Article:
Developing ballplayers the Little League way
Wednesday meeting with district administrators sheds important light on Little League development


By Mark Rogoff

Little League Baseball, Incorporated is a non-profit organization whose mission is "to promote, develop, supervise, and voluntarily assist in all lawful ways, the interest of those who will participate in Little League Baseball and Softball."

A meeting of the minds took place Wednesday afternoon at Williamsport’s Radisson Hotel to continue this mission.

More than 50 District Administrators met with Little League President/CEO Stephen D. Keener, Director of League Development Dan Velte and League Development Manager Michael Legge to discuss the development of current and new Little Leagues.

The League Development department was created last fall to push the effort.

“I think people are open to us giving them materials to help grow the program, where as in the past we just said, ‘Do this and do that.’” Velte said. “Now we have the time and the man power to go out and get some additional materials that we can send to them.

“We can come out – as opposed to the regional director and assistant regional director, who may not have the time – and meet with three groups in three days, or come out and meet with some people who are thinking about leaving the program. We can pack up and go do that.”

Following Keener’s opening remarks, Velte and Legge made a presentation to the district administrators, who are Little League’s highest form of volunteers.

Velte and Legge went over a handful of success stories since the creation of the department, including the formation of six new leagues in the Kansas City, Missouri area. Other successful efforts include Dallas/Fort Worth, Texas; Columbus, Ohio; and Jackson, Mississippi.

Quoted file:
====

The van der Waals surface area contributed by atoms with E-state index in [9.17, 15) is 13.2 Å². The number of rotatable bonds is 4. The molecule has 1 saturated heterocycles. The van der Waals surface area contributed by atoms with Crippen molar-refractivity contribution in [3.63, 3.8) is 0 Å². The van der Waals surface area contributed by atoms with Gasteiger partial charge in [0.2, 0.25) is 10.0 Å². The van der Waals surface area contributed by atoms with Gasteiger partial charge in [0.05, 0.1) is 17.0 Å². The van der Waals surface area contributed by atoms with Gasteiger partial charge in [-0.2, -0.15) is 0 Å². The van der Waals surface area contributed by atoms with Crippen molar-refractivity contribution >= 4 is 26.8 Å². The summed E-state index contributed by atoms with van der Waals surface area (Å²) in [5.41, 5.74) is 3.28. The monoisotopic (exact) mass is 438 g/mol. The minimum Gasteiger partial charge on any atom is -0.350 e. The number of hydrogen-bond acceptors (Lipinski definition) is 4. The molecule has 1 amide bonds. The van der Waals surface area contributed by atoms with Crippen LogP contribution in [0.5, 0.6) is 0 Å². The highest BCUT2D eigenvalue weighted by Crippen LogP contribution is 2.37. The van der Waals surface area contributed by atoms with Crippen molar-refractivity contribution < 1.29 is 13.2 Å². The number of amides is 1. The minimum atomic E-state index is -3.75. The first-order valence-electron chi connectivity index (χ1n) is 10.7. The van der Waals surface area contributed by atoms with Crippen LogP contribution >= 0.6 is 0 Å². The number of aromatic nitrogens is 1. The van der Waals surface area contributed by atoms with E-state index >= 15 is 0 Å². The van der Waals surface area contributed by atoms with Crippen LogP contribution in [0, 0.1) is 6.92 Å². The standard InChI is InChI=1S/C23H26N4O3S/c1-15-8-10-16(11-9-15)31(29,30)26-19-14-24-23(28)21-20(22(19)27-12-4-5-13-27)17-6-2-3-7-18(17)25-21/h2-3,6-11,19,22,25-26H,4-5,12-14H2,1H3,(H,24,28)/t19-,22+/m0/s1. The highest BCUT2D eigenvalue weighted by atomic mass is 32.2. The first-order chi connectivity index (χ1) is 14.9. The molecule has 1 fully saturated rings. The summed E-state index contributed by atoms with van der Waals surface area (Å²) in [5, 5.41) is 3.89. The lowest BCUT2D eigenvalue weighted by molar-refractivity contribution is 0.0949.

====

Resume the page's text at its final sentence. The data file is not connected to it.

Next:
The main target in these cities and others is the local YMCA, which are, according to Velte, more than willing to partner up with Little League to get kids playing ball.

“Little League will provide the training for league officials and for managers and coaches,” Velte said of newly-formed leagues in association with YMCAs.

Minor league baseball teams are another catalyst for new leagues and upkeep of current ones, according to Velte. This effort is just getting underway, with local partnerships being built with the Altoona Curve, Harrisburg Senators, Trenton Thunder and Williamsport Crosscutters.

Little League advertisements are being placed in game programs, and there are scores of ticket fundraising opportunities at the games.

Make no mistake about it, the Little League Baseball World Series is the loudest voice Little League has. With almost unquantifiable exposure through ESPN and ABC, and all the local newspapers that cover the participating teams, Little League is able to make its statement loud and clear.

“We’ll probably have 300-500 requests for information during the World Series,” Velte said. “If someone requests information, we’re getting it out to them during the World Series. Whereas in the past, it had to be after the World Series after we organized everything. Now, after the Series we can call them and say, ‘You’ve got the material. What can we do to help you start a league?’”